Seeking sole custody? Here’s what you need to do

You love your child so much that you can’t imagine having times when you don’t see them. On top of that, you don’t trust your spouse. The last three times you left your child alone with them, your child threw tantrums when you got home. Whenever you’re gone, they’re suddenly “uncontrollable” and are disciplined by your spouse. You’re not sure what that discipline entails, but when your child talks about the other parent, it’s not with kindness.

You’re worried that your child may be a victim of abuse or simply that your spouse doesn’t know how to parent well enough to have custody of your child alone. Is it a good idea to bring this up to court? What can you do to get sole custody?

If you want sole custody, evidence and support are key

To start with, a judge will want to do whatever is in the best interests of your child. If there are police records of abuse or statements from people who have seen your spouse hit your child, those could be used in court to show that they are not capable of having unsupervised custody. On the other hand, making allegations without any evidence could be a bad idea, because doing so won’t paint you in the best light.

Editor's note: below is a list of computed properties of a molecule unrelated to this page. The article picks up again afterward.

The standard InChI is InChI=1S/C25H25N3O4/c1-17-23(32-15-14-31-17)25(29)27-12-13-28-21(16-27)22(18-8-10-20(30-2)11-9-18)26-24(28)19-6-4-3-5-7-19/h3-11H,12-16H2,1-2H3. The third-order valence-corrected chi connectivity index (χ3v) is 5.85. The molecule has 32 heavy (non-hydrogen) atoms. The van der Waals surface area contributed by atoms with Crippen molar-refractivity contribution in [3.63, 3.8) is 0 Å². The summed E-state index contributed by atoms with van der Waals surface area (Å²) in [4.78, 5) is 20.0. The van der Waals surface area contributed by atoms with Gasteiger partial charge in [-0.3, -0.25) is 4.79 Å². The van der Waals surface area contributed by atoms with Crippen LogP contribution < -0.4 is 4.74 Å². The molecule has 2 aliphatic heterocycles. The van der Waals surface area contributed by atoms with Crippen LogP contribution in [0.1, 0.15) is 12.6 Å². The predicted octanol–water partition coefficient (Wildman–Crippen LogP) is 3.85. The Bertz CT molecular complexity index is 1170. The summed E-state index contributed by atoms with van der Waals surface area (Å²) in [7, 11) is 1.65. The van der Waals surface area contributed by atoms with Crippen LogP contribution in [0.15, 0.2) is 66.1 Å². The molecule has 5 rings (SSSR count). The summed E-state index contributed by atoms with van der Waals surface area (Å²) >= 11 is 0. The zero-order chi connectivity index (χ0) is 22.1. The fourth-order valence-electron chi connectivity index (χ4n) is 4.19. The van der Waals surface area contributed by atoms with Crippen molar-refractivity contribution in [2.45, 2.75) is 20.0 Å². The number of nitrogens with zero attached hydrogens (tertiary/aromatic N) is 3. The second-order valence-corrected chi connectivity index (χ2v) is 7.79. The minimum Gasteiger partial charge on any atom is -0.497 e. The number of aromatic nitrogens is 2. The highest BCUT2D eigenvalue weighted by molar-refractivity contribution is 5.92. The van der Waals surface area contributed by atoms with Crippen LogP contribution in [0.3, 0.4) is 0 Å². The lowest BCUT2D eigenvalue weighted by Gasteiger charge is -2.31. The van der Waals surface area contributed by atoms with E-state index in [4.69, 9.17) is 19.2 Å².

If you’re going to try to get sole custody, keep records of every conversation you have with your spouse. Talk to friends and family, neighbors and others. If your child is old enough, the court may want to hear what they have to say as well. 

Be prepared to tell the court why shared custody isn’t in your child’s best interests, but back up your statements with facts you can prove. Doing this will give you the best chance of success. It’s also wise to have experienced legal assistance. There’s a lot at stake in every custody battle. 

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